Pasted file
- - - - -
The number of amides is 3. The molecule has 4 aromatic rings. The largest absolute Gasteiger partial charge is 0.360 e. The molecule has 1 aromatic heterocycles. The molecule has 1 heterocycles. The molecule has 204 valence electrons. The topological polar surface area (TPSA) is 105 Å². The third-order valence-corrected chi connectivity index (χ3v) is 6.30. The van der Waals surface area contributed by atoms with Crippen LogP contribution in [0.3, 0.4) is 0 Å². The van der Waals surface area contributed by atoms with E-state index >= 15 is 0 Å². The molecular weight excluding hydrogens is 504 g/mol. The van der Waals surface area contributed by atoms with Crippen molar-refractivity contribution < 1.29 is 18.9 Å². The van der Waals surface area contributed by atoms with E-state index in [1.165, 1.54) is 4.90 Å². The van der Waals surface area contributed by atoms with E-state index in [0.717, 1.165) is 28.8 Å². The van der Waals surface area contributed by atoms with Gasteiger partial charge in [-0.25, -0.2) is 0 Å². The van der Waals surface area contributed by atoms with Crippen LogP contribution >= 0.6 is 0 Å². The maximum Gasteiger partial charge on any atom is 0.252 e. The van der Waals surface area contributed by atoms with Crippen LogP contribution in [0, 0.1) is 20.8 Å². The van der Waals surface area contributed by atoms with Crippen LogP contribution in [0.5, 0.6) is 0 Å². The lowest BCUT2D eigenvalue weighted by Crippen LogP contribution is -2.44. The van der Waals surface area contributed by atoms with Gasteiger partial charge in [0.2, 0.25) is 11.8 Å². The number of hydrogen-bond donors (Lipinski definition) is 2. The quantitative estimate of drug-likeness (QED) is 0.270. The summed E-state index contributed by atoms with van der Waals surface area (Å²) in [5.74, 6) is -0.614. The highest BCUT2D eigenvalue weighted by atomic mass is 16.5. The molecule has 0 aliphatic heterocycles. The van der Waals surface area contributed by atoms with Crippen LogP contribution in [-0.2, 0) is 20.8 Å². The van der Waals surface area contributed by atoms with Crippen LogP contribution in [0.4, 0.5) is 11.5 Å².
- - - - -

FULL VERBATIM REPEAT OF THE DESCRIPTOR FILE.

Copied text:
The number of amides is 3. The molecule has 4 aromatic rings. The largest absolute Gasteiger partial charge is 0.360 e. The molecule has 1 aromatic heterocycles. The molecule has 1 heterocycles. The molecule has 204 valence electrons. The topological polar surface area (TPSA) is 105 Å². The third-order valence-corrected chi connectivity index (χ3v) is 6.30. The van der Waals surface area contributed by atoms with Crippen LogP contribution in [0.3, 0.4) is 0 Å². The van der Waals surface area contributed by atoms with E-state index >= 15 is 0 Å². The molecular weight excluding hydrogens is 504 g/mol. The van der Waals surface area contributed by atoms with Crippen molar-refractivity contribution < 1.29 is 18.9 Å². The van der Waals surface area contributed by atoms with E-state index in [1.165, 1.54) is 4.90 Å². The van der Waals surface area contributed by atoms with E-state index in [0.717, 1.165) is 28.8 Å². The van der Waals surface area contributed by atoms with Gasteiger partial charge in [-0.25, -0.2) is 0 Å². The van der Waals surface area contributed by atoms with Crippen LogP contribution >= 0.6 is 0 Å². The maximum Gasteiger partial charge on any atom is 0.252 e. The van der Waals surface area contributed by atoms with Crippen LogP contribution in [0, 0.1) is 20.8 Å². The van der Waals surface area contributed by atoms with Crippen LogP contribution in [0.5, 0.6) is 0 Å². The lowest BCUT2D eigenvalue weighted by Crippen LogP contribution is -2.44. The van der Waals surface area contributed by atoms with Gasteiger partial charge in [0.2, 0.25) is 11.8 Å². The number of hydrogen-bond donors (Lipinski definition) is 2. The quantitative estimate of drug-likeness (QED) is 0.270. The summed E-state index contributed by atoms with van der Waals surface area (Å²) in [5.74, 6) is -0.614. The highest BCUT2D eigenvalue weighted by atomic mass is 16.5. The molecule has 0 aliphatic heterocycles. The van der Waals surface area contributed by atoms with Crippen LogP contribution in [-0.2, 0) is 20.8 Å². The van der Waals surface area contributed by atoms with Crippen LogP contribution in [0.4, 0.5) is 11.5 Å².